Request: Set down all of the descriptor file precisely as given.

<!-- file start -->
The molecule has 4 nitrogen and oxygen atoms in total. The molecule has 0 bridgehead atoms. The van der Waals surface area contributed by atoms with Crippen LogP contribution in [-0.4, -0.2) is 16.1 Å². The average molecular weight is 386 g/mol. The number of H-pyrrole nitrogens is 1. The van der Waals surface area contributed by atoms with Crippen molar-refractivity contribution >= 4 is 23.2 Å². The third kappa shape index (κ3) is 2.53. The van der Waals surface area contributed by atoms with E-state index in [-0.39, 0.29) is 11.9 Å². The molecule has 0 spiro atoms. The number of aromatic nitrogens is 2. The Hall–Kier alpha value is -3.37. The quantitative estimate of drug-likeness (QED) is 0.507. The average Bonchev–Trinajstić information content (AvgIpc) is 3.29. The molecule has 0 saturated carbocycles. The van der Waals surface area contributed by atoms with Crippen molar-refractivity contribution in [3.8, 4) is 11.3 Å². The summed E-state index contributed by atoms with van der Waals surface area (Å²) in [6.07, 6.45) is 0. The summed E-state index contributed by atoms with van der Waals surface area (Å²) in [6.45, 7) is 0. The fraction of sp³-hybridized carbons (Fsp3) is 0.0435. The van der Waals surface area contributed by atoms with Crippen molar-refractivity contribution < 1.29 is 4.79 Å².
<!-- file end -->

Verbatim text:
The molecule has 4 nitrogen and oxygen atoms in total. The molecule has 0 bridgehead atoms. The van der Waals surface area contributed by atoms with Crippen LogP contribution in [-0.4, -0.2) is 16.1 Å². The average molecular weight is 386 g/mol. The number of H-pyrrole nitrogens is 1. The van der Waals surface area contributed by atoms with Crippen molar-refractivity contribution >= 4 is 23.2 Å². The third kappa shape index (κ3) is 2.53. The van der Waals surface area contributed by atoms with E-state index in [-0.39, 0.29) is 11.9 Å². The molecule has 0 spiro atoms. The number of aromatic nitrogens is 2. The Hall–Kier alpha value is -3.37. The quantitative estimate of drug-likeness (QED) is 0.507. The average Bonchev–Trinajstić information content (AvgIpc) is 3.29. The molecule has 0 saturated carbocycles. The van der Waals surface area contributed by atoms with Crippen molar-refractivity contribution in [3.8, 4) is 11.3 Å². The summed E-state index contributed by atoms with van der Waals surface area (Å²) in [6.07, 6.45) is 0. The summed E-state index contributed by atoms with van der Waals surface area (Å²) in [6.45, 7) is 0. The fraction of sp³-hybridized carbons (Fsp3) is 0.0435. The van der Waals surface area contributed by atoms with Crippen molar-refractivity contribution < 1.29 is 4.79 Å².